Anything different about the 2500 series trucks? I’m picking one up and want to do all the basic maintenance as it’s got over 100K and I don’t think it’s ever been changed. This looks like a job I can do in the Driveway, but I’m wondering if it’s even worth the time and mess… seems like a pretty cheap process even to pay someone else. Should I be worried about the wear inside a 100K truck enough to remove the cover and clean it out or should I just drain and fill? I just watched a video on Youtube of a guy who did this whole thing and the oil looked dirty and the pan was rusted, but the gears looked fine.

  9. jack

    13. Jun, 2012


    2008 Denali fill front diff 1/8″ from top of fill plug, Per owners manual.

  10. Name (required)

    24. Jun, 2012


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  11. Armando

    02. Aug, 2012


    i drive a 2007 GMC Sierra 1500 crew cab. i plan doing a rear diff. fluid change tomorrow, i know the owners manual says 1/8″ from the fill plug but once i am done i will let you know in quarts what is required. i always find it easier that way!!!

  12. Wayne Roller

    01. Sep, 2012


    If you switch your front dif fluid to synthetic (I recommend this especially in cold climate), make sure the plastic vent connector is white. If black, the o ring is not compatible with synthetic lub and will leak over time. Easy to change and only costs about $25. It is simply threaded into the housing.


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    13. Jun, 2013


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  18. Jon

    19. Nov, 2013


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  19. Jon

    19. Nov, 2013


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  20. Youtube.Com

    04. Jan, 2014


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  21. Justin

    08. Feb, 2014


    Don’t forget the additive for the rear diff! This must be added in addition to the 75W90 fluid.

  22. Will

    01. Mar, 2014


    Nice write-up.

  23. James W Cilecek MD

    21. Mar, 2014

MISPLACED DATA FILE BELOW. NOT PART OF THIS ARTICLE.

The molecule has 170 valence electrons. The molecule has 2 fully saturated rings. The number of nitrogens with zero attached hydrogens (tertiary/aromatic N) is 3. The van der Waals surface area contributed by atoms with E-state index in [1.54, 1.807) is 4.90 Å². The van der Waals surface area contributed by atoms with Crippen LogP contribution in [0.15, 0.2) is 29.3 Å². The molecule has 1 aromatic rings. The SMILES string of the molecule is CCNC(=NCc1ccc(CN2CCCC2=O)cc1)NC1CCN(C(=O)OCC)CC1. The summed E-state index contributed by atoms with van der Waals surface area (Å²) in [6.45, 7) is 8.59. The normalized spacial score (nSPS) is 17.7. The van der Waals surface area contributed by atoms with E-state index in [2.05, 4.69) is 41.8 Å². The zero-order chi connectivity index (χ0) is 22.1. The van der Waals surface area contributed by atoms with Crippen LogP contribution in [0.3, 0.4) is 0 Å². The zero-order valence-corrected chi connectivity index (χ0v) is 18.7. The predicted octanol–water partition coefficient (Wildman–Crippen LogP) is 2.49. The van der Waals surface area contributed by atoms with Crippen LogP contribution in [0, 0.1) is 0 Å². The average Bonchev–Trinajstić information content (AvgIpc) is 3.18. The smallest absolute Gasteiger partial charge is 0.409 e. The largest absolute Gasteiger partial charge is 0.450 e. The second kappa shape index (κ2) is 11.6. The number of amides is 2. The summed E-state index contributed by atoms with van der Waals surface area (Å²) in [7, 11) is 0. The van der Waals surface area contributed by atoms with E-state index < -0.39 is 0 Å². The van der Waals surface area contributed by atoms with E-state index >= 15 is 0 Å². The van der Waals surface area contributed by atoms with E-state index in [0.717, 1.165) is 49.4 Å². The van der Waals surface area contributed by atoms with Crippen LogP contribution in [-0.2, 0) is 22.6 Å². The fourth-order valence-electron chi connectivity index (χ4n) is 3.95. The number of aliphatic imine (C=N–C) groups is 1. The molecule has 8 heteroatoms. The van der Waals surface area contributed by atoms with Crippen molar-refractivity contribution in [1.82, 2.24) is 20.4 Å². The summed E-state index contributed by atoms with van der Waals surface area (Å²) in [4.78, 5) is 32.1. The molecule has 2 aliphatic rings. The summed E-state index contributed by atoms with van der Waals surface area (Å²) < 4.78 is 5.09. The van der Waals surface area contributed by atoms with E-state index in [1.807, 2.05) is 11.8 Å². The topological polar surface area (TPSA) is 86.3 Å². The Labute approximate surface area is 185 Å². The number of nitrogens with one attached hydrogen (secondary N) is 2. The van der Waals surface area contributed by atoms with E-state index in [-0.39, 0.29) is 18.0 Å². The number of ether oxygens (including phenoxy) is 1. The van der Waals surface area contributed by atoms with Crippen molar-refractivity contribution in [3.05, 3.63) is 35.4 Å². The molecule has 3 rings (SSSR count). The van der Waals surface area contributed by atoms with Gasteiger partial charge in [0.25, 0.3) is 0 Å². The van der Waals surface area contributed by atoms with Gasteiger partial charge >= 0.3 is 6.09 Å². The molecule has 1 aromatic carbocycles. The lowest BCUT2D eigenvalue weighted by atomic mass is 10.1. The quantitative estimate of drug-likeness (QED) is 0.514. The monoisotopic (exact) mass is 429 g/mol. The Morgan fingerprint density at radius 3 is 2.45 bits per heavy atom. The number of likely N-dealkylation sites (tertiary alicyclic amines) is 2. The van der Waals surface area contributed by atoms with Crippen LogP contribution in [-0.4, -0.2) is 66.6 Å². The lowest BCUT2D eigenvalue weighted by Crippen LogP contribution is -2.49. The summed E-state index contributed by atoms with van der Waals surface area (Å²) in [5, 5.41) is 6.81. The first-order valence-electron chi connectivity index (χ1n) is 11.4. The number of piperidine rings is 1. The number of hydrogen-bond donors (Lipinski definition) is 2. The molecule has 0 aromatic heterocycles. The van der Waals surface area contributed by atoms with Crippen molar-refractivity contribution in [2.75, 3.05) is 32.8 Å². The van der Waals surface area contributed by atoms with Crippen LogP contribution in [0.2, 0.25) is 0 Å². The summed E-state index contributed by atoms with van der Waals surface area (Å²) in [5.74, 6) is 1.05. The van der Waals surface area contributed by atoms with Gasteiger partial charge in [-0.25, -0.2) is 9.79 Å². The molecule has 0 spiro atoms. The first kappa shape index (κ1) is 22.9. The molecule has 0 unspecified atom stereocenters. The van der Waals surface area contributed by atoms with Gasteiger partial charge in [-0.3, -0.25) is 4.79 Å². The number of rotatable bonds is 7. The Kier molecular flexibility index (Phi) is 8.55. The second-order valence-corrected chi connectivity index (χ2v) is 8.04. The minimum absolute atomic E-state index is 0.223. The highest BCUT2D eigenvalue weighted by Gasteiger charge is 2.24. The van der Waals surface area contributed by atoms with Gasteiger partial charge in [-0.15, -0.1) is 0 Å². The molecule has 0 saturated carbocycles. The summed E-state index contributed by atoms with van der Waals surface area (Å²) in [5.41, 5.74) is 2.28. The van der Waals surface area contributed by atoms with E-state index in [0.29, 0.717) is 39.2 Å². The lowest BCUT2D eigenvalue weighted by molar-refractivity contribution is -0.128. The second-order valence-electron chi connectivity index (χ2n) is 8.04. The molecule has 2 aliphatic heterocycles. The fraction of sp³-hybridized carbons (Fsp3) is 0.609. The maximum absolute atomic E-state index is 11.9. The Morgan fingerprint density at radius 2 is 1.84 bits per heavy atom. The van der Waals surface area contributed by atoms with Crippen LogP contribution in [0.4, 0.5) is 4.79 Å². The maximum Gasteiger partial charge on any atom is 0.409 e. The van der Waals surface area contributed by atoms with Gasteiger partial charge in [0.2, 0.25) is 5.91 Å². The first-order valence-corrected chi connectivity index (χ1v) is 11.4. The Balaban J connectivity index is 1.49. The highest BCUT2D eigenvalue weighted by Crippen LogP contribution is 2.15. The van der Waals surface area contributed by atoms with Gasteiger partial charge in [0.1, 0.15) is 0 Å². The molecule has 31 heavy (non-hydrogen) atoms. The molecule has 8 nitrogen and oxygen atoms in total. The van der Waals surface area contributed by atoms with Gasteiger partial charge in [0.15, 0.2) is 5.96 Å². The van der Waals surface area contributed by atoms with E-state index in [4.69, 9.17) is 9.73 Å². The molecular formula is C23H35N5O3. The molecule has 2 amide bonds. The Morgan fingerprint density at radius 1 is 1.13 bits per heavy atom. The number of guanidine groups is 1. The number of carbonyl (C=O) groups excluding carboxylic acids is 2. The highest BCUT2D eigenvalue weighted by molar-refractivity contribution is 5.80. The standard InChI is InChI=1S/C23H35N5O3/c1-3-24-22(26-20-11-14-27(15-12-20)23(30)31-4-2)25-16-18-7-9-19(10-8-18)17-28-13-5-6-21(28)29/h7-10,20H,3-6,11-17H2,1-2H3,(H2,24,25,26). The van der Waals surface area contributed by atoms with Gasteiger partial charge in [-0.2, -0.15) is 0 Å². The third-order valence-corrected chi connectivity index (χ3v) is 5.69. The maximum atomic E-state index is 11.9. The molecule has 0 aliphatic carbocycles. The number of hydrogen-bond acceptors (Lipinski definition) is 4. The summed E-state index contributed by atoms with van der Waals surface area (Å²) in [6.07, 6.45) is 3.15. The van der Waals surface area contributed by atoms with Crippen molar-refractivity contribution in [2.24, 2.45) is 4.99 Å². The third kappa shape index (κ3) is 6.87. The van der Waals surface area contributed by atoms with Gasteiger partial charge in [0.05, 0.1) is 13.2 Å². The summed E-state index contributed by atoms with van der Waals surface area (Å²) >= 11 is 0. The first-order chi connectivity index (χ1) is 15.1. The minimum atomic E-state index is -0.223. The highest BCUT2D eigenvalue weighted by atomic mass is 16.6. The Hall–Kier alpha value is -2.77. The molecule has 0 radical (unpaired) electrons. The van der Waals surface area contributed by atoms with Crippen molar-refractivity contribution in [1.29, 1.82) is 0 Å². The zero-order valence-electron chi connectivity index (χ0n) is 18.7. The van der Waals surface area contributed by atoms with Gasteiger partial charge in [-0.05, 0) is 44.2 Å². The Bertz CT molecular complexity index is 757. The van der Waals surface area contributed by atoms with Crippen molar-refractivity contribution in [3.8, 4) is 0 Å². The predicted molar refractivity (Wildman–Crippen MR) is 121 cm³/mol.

Removing frozen plugs. Use WD 40, then tap drain or fill plug slightly. Repeat several times over a couple days before attempting to use the 1/4 ” drive. Use heat around the opening with either a solder gun or iron to expand the metal around the fitting. Clean off WD 40 first as it’s combustible. Repeat these measures until you are able to remove the plugs. Use an adapter to convert the 1/4″ drive to 1/2″ drive with a longer ratchet or fixed wrench possibly with an extension. The more length you have, the more leverage and power you’ll have….and an easier time removing these plugs. If all else fails, use LOCKTITE FREEZE and RELEASE and spray on the fitting, but not on the surrounding areas. It causes the fitting to contract and go down to -40F…. and also applies penetrating oil too. Let stand for 1/2 hour. Repeat a day later if necessary. This is a new product and works wonders in removing frozen fittings and spark plugs especially if they are in an aluminum head. You’ll succeed. Go slow and repeat these steps without applying too much torque on the frozen fitting. After removing, clean the threads well and coat with chassis semi-synthetic grease before installing and don’t tighter too much as these levels should be checked every year to spec.. Use GM Synthetic from GM in rear and use Valvoline or Castrol Synthetic in the front, but with the proper vent as mentioned above. Amsoil is also excellent for both.. Car Doc.